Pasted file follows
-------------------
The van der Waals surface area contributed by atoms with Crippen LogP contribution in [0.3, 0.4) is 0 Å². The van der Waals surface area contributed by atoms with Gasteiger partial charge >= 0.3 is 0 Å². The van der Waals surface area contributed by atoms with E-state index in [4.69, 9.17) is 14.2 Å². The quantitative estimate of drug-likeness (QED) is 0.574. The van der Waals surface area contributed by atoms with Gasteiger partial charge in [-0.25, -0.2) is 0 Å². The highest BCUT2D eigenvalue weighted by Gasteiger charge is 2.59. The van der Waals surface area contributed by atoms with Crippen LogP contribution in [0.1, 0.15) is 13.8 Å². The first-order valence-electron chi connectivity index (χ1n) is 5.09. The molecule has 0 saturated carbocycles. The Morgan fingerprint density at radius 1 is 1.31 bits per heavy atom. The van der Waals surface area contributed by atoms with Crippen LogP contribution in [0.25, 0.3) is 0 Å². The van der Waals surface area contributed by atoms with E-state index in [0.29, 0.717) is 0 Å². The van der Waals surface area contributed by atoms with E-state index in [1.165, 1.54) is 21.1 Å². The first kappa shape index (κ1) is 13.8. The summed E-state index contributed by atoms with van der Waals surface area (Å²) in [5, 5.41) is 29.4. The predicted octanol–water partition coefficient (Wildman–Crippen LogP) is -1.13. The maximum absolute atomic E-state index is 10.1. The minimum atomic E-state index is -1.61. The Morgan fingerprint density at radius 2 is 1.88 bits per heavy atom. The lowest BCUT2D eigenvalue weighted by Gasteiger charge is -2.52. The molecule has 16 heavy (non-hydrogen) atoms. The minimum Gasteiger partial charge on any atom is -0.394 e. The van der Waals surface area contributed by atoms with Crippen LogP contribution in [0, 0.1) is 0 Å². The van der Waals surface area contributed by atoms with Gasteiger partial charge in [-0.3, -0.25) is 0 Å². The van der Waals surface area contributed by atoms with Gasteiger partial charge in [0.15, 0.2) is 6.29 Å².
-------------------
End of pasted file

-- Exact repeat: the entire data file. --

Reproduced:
The van der Waals surface area contributed by atoms with Crippen LogP contribution in [0.3, 0.4) is 0 Å². The van der Waals surface area contributed by atoms with Gasteiger partial charge >= 0.3 is 0 Å². The van der Waals surface area contributed by atoms with E-state index in [4.69, 9.17) is 14.2 Å². The quantitative estimate of drug-likeness (QED) is 0.574. The van der Waals surface area contributed by atoms with Gasteiger partial charge in [-0.25, -0.2) is 0 Å². The highest BCUT2D eigenvalue weighted by Gasteiger charge is 2.59. The van der Waals surface area contributed by atoms with Crippen LogP contribution in [0.1, 0.15) is 13.8 Å². The first-order valence-electron chi connectivity index (χ1n) is 5.09. The molecule has 0 saturated carbocycles. The Morgan fingerprint density at radius 1 is 1.31 bits per heavy atom. The van der Waals surface area contributed by atoms with Crippen LogP contribution in [0.25, 0.3) is 0 Å². The van der Waals surface area contributed by atoms with E-state index in [0.29, 0.717) is 0 Å². The van der Waals surface area contributed by atoms with E-state index in [1.165, 1.54) is 21.1 Å². The first kappa shape index (κ1) is 13.8. The summed E-state index contributed by atoms with van der Waals surface area (Å²) in [5, 5.41) is 29.4. The predicted octanol–water partition coefficient (Wildman–Crippen LogP) is -1.13. The maximum absolute atomic E-state index is 10.1. The minimum atomic E-state index is -1.61. The Morgan fingerprint density at radius 2 is 1.88 bits per heavy atom. The lowest BCUT2D eigenvalue weighted by Gasteiger charge is -2.52. The molecule has 16 heavy (non-hydrogen) atoms. The minimum Gasteiger partial charge on any atom is -0.394 e. The van der Waals surface area contributed by atoms with Crippen LogP contribution in [0, 0.1) is 0 Å². The van der Waals surface area contributed by atoms with Gasteiger partial charge in [-0.3, -0.25) is 0 Å². The van der Waals surface area contributed by atoms with Gasteiger partial charge in [0.15, 0.2) is 6.29 Å².